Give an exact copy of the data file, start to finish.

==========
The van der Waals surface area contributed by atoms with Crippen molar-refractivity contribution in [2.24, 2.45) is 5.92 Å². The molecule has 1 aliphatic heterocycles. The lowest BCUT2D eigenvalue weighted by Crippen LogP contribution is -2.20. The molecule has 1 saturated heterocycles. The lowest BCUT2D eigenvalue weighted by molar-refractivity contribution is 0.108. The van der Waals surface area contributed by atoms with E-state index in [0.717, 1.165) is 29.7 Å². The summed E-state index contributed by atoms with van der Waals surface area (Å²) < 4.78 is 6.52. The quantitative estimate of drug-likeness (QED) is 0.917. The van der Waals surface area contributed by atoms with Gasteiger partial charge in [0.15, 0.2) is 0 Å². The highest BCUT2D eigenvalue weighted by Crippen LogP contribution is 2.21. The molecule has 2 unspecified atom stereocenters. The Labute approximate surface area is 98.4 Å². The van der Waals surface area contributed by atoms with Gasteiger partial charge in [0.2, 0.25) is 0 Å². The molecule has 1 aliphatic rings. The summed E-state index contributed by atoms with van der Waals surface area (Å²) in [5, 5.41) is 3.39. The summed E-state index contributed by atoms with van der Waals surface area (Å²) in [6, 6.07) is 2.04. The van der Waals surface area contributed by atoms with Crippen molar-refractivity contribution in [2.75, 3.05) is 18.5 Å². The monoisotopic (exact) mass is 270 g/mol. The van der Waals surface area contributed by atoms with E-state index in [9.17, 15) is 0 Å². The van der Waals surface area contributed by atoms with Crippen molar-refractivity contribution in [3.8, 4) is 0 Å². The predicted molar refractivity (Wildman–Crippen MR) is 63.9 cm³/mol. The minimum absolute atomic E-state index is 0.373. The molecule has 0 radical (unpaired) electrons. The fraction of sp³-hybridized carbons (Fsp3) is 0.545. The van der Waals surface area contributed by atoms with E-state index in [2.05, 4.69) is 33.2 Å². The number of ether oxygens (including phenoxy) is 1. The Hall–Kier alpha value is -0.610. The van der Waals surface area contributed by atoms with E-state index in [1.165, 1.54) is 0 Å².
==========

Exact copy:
The van der Waals surface area contributed by atoms with Crippen molar-refractivity contribution in [2.24, 2.45) is 5.92 Å². The molecule has 1 aliphatic heterocycles. The lowest BCUT2D eigenvalue weighted by Crippen LogP contribution is -2.20. The molecule has 1 saturated heterocycles. The lowest BCUT2D eigenvalue weighted by molar-refractivity contribution is 0.108. The van der Waals surface area contributed by atoms with E-state index in [0.717, 1.165) is 29.7 Å². The summed E-state index contributed by atoms with van der Waals surface area (Å²) < 4.78 is 6.52. The quantitative estimate of drug-likeness (QED) is 0.917. The van der Waals surface area contributed by atoms with Gasteiger partial charge in [0.15, 0.2) is 0 Å². The highest BCUT2D eigenvalue weighted by Crippen LogP contribution is 2.21. The molecule has 2 unspecified atom stereocenters. The Labute approximate surface area is 98.4 Å². The van der Waals surface area contributed by atoms with Gasteiger partial charge in [0.2, 0.25) is 0 Å². The molecule has 1 aliphatic rings. The summed E-state index contributed by atoms with van der Waals surface area (Å²) in [5, 5.41) is 3.39. The summed E-state index contributed by atoms with van der Waals surface area (Å²) in [6, 6.07) is 2.04. The van der Waals surface area contributed by atoms with Crippen molar-refractivity contribution in [2.75, 3.05) is 18.5 Å². The monoisotopic (exact) mass is 270 g/mol. The van der Waals surface area contributed by atoms with E-state index in [9.17, 15) is 0 Å². The van der Waals surface area contributed by atoms with Crippen molar-refractivity contribution in [3.8, 4) is 0 Å². The predicted molar refractivity (Wildman–Crippen MR) is 63.9 cm³/mol. The minimum absolute atomic E-state index is 0.373. The molecule has 0 radical (unpaired) electrons. The fraction of sp³-hybridized carbons (Fsp3) is 0.545. The van der Waals surface area contributed by atoms with E-state index in [2.05, 4.69) is 33.2 Å². The number of ether oxygens (including phenoxy) is 1. The Hall–Kier alpha value is -0.610. The van der Waals surface area contributed by atoms with E-state index in [1.165, 1.54) is 0 Å².